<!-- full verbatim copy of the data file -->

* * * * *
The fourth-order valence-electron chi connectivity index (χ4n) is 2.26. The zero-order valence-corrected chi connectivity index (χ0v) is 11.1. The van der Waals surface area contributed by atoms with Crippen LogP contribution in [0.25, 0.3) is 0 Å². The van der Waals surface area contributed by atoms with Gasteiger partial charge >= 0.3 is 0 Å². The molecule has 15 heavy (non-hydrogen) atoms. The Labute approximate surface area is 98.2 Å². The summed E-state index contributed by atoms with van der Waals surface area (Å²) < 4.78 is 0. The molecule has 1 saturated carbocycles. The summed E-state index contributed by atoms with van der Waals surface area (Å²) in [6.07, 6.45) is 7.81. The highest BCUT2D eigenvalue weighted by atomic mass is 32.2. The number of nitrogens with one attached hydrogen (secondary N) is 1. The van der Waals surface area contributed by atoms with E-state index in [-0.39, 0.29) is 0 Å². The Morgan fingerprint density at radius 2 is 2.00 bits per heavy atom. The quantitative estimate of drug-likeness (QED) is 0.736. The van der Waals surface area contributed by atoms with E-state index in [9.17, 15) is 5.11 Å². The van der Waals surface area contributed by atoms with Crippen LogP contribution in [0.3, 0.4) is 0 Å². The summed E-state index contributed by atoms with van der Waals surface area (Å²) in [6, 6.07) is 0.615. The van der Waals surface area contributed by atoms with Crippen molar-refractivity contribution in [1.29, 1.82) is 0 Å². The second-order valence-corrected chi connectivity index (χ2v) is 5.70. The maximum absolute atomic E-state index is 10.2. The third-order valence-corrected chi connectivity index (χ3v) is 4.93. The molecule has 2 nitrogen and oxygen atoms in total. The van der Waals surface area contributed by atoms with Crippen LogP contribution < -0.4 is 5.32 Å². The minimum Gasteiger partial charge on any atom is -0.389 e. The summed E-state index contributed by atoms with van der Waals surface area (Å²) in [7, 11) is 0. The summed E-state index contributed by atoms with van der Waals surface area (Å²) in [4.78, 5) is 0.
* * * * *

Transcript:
The fourth-order valence-electron chi connectivity index (χ4n) is 2.26. The zero-order valence-corrected chi connectivity index (χ0v) is 11.1. The van der Waals surface area contributed by atoms with Crippen LogP contribution in [0.25, 0.3) is 0 Å². The van der Waals surface area contributed by atoms with Gasteiger partial charge >= 0.3 is 0 Å². The molecule has 15 heavy (non-hydrogen) atoms. The Labute approximate surface area is 98.2 Å². The summed E-state index contributed by atoms with van der Waals surface area (Å²) < 4.78 is 0. The molecule has 1 saturated carbocycles. The summed E-state index contributed by atoms with van der Waals surface area (Å²) in [6.07, 6.45) is 7.81. The highest BCUT2D eigenvalue weighted by atomic mass is 32.2. The number of nitrogens with one attached hydrogen (secondary N) is 1. The van der Waals surface area contributed by atoms with E-state index in [-0.39, 0.29) is 0 Å². The Morgan fingerprint density at radius 2 is 2.00 bits per heavy atom. The quantitative estimate of drug-likeness (QED) is 0.736. The van der Waals surface area contributed by atoms with E-state index in [9.17, 15) is 5.11 Å². The van der Waals surface area contributed by atoms with Crippen LogP contribution in [0.3, 0.4) is 0 Å². The summed E-state index contributed by atoms with van der Waals surface area (Å²) in [6, 6.07) is 0.615. The van der Waals surface area contributed by atoms with Crippen molar-refractivity contribution in [1.29, 1.82) is 0 Å². The second-order valence-corrected chi connectivity index (χ2v) is 5.70. The maximum absolute atomic E-state index is 10.2. The third-order valence-corrected chi connectivity index (χ3v) is 4.93. The molecule has 2 nitrogen and oxygen atoms in total. The van der Waals surface area contributed by atoms with Crippen LogP contribution < -0.4 is 5.32 Å². The minimum Gasteiger partial charge on any atom is -0.389 e. The summed E-state index contributed by atoms with van der Waals surface area (Å²) in [7, 11) is 0. The summed E-state index contributed by atoms with van der Waals surface area (Å²) in [4.78, 5) is 0.